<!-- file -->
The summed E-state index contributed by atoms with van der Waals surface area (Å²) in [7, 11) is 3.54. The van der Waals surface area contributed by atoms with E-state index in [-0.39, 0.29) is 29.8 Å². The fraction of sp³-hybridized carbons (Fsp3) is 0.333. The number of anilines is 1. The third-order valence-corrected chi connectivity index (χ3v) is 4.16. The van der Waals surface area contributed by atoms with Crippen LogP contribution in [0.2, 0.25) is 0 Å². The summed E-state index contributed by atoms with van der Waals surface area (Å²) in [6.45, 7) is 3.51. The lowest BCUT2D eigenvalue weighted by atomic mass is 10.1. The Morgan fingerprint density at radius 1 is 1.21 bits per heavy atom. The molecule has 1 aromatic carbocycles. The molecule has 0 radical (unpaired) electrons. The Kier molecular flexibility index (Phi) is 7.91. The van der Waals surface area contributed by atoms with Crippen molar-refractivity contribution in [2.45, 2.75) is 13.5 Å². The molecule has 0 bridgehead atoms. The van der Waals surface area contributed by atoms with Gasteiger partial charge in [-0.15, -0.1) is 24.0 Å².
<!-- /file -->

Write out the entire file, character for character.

The summed E-state index contributed by atoms with van der Waals surface area (Å²) in [7, 11) is 3.54. The van der Waals surface area contributed by atoms with E-state index in [-0.39, 0.29) is 29.8 Å². The fraction of sp³-hybridized carbons (Fsp3) is 0.333. The number of anilines is 1. The third-order valence-corrected chi connectivity index (χ3v) is 4.16. The van der Waals surface area contributed by atoms with Crippen LogP contribution in [0.2, 0.25) is 0 Å². The summed E-state index contributed by atoms with van der Waals surface area (Å²) in [6.45, 7) is 3.51. The lowest BCUT2D eigenvalue weighted by atomic mass is 10.1. The Morgan fingerprint density at radius 1 is 1.21 bits per heavy atom. The molecule has 1 aromatic carbocycles. The molecule has 0 radical (unpaired) electrons. The Kier molecular flexibility index (Phi) is 7.91. The van der Waals surface area contributed by atoms with Crippen molar-refractivity contribution in [2.45, 2.75) is 13.5 Å². The molecule has 0 bridgehead atoms. The van der Waals surface area contributed by atoms with Gasteiger partial charge in [-0.15, -0.1) is 24.0 Å².